The animation, too, adds to the effect. Distortion and blurring is frequently used, especially as we see through Lain’s eyes. But more subtle (and more impactful) are the backgrounds. Each 3-5 segment in the episode is so artfully crafted, focusing on specific elements while blending into backgrounds that are unconventional and sometimes abstract. Even without a plot that focuses on this theme, the shots themselves tell us, “nothing is as it seems.”
It’s easy to imagine that the characters in the series might suffer existential crises, but at their displeasure we’re awarded with important topics to consider ourselves about the nature of reality, the significance of communication, and the place of the Internet. In fact, Lain feels far ahead of its time—we should be past some of these questions by now which have to do with digital communication, but it seems we’ve bypassed them and let the Internet become the center of our lives without wondering what effect this all has and what it means. And so, while Lain is prescient in some ways that are amusing (her Navi OS log-in reminds me of the face log-in feature on my iPhone), other ways are disquieting, which is perhaps why it’s worth rewatching this classic in the first place.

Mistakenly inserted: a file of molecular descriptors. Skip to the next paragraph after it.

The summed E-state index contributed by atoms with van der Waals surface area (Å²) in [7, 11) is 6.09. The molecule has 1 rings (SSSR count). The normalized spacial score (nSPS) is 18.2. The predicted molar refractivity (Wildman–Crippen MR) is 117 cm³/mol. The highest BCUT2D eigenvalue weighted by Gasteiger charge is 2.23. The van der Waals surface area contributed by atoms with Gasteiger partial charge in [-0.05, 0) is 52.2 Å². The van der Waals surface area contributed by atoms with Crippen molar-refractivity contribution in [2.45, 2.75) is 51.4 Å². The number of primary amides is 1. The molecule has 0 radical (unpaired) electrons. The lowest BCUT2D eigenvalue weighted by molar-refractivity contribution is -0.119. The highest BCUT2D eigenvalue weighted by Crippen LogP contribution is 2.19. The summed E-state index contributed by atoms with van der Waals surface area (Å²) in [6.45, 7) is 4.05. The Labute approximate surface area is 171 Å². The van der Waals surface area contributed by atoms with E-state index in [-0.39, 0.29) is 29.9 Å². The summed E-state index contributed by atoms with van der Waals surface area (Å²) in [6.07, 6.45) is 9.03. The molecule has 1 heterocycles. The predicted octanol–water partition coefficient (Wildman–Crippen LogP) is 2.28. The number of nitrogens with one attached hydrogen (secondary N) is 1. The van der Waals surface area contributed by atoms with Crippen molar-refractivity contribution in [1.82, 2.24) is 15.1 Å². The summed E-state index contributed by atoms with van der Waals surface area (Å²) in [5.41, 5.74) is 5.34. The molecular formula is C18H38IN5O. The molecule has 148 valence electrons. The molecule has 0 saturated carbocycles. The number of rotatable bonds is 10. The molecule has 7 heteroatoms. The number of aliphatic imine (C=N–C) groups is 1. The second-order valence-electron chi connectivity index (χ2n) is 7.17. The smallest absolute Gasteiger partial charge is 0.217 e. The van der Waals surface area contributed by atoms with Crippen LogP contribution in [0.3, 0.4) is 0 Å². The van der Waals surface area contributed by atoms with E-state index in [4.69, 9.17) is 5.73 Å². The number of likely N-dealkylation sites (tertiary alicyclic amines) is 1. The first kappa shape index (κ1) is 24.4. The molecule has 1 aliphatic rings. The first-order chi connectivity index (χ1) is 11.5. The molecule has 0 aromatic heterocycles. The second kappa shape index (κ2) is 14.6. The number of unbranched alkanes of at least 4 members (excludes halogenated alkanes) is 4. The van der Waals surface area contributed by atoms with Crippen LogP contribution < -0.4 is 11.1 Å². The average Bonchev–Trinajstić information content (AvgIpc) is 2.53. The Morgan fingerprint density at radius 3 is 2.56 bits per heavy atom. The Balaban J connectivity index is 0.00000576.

Present Day. Question Time.
- I’ve watched Lain twice through, and parts of it several other times. Still, outside of the opening scene and the conversation between Lain and her father, the episode seemed new to me. The next episode is more memorable to me (not that this one isn’t good), and I’m looking forward to watching it again.
- When Lain says aloud to “be quiet” on the train, and everyone stares at her, I was reminded of Shinji Ikari. Though the series isn’t said to be influenced by Evangelion, which aired several years earlier, the scenes are comparable. In both, neither means for others to hear their words (Shinji just kind of pumps his fist and says, “Yes!”), but then the two are marked by differences. Shinji is laughed at by children and retreats further into his shell, while Lain doesn’t notice the stares of adults, who seem to try to ignore her—the earlier is starting to spiral toward suffering and psychosis, while the latter heads toward “truth,” even if it’s also difficult to comprehend.
- Lain’s mom not responding to her daughter—class A parenting! The point is certainly made that things are very broken in this family. In fact, the scene only subtly demonstrates the true dysfunction of it all.
- The OS design for Lain’s Navi was once available for download, though apparently it’s no longer functional.
- When I first started watching anime, I really wanted to purchase cels. I would frequent eBay for them, especially for Tenchi Muyo ones, but those in my price range didn’t look particularly interesting. Going back in time, I think I’d want to buy cels for this series instead for reasons I mentioned above—individual cels for Lain are pieces of art.
Let us know your thoughts below! And join us next
Friday Thursday (we’ll go one day early for next weekly only because of our light novel club, previously scheduled for Friday) for the next installment.